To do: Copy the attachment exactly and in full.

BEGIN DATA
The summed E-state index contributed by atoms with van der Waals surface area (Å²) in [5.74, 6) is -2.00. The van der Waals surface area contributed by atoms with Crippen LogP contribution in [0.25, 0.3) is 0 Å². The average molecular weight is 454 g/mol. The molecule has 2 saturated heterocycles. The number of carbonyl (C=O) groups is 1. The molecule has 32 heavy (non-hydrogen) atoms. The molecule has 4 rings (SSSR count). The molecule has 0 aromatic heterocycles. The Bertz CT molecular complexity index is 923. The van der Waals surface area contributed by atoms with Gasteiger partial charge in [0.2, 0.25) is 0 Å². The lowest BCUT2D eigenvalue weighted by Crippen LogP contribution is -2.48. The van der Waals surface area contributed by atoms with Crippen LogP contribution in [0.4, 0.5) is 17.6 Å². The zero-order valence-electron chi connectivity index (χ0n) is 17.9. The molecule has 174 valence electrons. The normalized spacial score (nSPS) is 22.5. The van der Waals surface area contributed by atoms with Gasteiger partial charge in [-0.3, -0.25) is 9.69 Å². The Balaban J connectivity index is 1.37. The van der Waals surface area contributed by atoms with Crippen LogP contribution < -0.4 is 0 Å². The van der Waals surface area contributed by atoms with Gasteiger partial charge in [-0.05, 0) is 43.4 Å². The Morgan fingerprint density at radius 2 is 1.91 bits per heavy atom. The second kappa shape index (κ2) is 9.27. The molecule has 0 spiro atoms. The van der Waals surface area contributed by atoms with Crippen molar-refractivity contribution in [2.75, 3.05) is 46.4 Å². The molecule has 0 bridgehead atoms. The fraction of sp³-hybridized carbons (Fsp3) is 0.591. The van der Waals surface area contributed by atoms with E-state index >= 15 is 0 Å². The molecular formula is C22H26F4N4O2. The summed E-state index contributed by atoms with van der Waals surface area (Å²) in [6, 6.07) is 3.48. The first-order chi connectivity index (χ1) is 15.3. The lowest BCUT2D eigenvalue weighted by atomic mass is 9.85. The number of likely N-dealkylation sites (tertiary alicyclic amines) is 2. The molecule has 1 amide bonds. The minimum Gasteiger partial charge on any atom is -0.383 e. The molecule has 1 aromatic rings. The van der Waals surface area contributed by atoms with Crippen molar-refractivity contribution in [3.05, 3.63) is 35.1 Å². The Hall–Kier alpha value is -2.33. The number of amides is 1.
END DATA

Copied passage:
The summed E-state index contributed by atoms with van der Waals surface area (Å²) in [5.74, 6) is -2.00. The van der Waals surface area contributed by atoms with Crippen LogP contribution in [0.25, 0.3) is 0 Å². The average molecular weight is 454 g/mol. The molecule has 2 saturated heterocycles. The number of carbonyl (C=O) groups is 1. The molecule has 32 heavy (non-hydrogen) atoms. The molecule has 4 rings (SSSR count). The molecule has 0 aromatic heterocycles. The Bertz CT molecular complexity index is 923. The van der Waals surface area contributed by atoms with Gasteiger partial charge in [0.2, 0.25) is 0 Å². The lowest BCUT2D eigenvalue weighted by Crippen LogP contribution is -2.48. The van der Waals surface area contributed by atoms with Crippen LogP contribution in [0.4, 0.5) is 17.6 Å². The zero-order valence-electron chi connectivity index (χ0n) is 17.9. The molecule has 174 valence electrons. The normalized spacial score (nSPS) is 22.5. The van der Waals surface area contributed by atoms with Gasteiger partial charge in [-0.3, -0.25) is 9.69 Å². The Balaban J connectivity index is 1.37. The van der Waals surface area contributed by atoms with Crippen LogP contribution < -0.4 is 0 Å². The van der Waals surface area contributed by atoms with Gasteiger partial charge in [-0.05, 0) is 43.4 Å². The Morgan fingerprint density at radius 2 is 1.91 bits per heavy atom. The second kappa shape index (κ2) is 9.27. The molecule has 0 spiro atoms. The van der Waals surface area contributed by atoms with Crippen molar-refractivity contribution in [2.75, 3.05) is 46.4 Å². The molecule has 0 bridgehead atoms. The fraction of sp³-hybridized carbons (Fsp3) is 0.591. The van der Waals surface area contributed by atoms with E-state index >= 15 is 0 Å². The molecular formula is C22H26F4N4O2. The summed E-state index contributed by atoms with van der Waals surface area (Å²) in [6, 6.07) is 3.48. The first-order chi connectivity index (χ1) is 15.3. The lowest BCUT2D eigenvalue weighted by atomic mass is 9.85. The number of likely N-dealkylation sites (tertiary alicyclic amines) is 2. The molecule has 1 amide bonds. The minimum Gasteiger partial charge on any atom is -0.383 e. The molecule has 1 aromatic rings. The van der Waals surface area contributed by atoms with Crippen molar-refractivity contribution in [3.05, 3.63) is 35.1 Å². The Hall–Kier alpha value is -2.33. The number of amides is 1.